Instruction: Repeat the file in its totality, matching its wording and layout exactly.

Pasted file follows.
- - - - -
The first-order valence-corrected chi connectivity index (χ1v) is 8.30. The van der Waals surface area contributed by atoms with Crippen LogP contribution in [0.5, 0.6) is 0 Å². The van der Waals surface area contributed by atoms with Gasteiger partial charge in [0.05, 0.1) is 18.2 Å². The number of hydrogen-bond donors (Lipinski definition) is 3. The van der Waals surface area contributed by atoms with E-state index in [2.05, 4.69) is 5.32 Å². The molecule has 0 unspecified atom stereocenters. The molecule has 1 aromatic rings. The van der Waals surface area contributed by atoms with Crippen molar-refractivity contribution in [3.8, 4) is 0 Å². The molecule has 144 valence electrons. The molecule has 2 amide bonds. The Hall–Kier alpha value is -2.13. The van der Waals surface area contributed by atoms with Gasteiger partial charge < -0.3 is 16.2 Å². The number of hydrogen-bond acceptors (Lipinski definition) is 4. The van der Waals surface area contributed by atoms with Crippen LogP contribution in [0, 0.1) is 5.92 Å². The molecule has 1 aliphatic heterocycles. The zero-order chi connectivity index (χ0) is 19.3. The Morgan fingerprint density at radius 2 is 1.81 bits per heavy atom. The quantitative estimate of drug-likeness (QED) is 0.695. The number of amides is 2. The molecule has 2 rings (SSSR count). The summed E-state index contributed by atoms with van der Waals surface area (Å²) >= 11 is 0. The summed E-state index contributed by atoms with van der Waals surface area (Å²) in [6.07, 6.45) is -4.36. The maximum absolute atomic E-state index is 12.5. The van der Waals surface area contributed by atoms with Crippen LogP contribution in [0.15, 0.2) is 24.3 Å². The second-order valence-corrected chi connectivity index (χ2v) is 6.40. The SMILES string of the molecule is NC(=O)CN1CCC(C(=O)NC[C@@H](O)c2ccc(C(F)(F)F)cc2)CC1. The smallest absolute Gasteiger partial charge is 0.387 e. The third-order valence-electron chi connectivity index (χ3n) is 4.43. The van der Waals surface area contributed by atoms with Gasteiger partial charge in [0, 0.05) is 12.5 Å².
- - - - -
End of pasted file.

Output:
The first-order valence-corrected chi connectivity index (χ1v) is 8.30. The van der Waals surface area contributed by atoms with Crippen LogP contribution in [0.5, 0.6) is 0 Å². The van der Waals surface area contributed by atoms with Gasteiger partial charge in [0.05, 0.1) is 18.2 Å². The number of hydrogen-bond donors (Lipinski definition) is 3. The van der Waals surface area contributed by atoms with E-state index in [2.05, 4.69) is 5.32 Å². The molecule has 0 unspecified atom stereocenters. The molecule has 1 aromatic rings. The van der Waals surface area contributed by atoms with Crippen molar-refractivity contribution in [3.8, 4) is 0 Å². The molecule has 144 valence electrons. The molecule has 2 amide bonds. The Hall–Kier alpha value is -2.13. The van der Waals surface area contributed by atoms with Gasteiger partial charge < -0.3 is 16.2 Å². The number of hydrogen-bond acceptors (Lipinski definition) is 4. The van der Waals surface area contributed by atoms with Crippen LogP contribution in [0, 0.1) is 5.92 Å². The molecule has 1 aliphatic heterocycles. The zero-order chi connectivity index (χ0) is 19.3. The Morgan fingerprint density at radius 2 is 1.81 bits per heavy atom. The quantitative estimate of drug-likeness (QED) is 0.695. The number of amides is 2. The molecule has 2 rings (SSSR count). The summed E-state index contributed by atoms with van der Waals surface area (Å²) >= 11 is 0. The summed E-state index contributed by atoms with van der Waals surface area (Å²) in [6.07, 6.45) is -4.36. The maximum absolute atomic E-state index is 12.5. The van der Waals surface area contributed by atoms with Crippen LogP contribution in [0.15, 0.2) is 24.3 Å². The second-order valence-corrected chi connectivity index (χ2v) is 6.40. The SMILES string of the molecule is NC(=O)CN1CCC(C(=O)NC[C@@H](O)c2ccc(C(F)(F)F)cc2)CC1. The smallest absolute Gasteiger partial charge is 0.387 e. The third-order valence-electron chi connectivity index (χ3n) is 4.43. The van der Waals surface area contributed by atoms with Gasteiger partial charge in [0, 0.05) is 12.5 Å².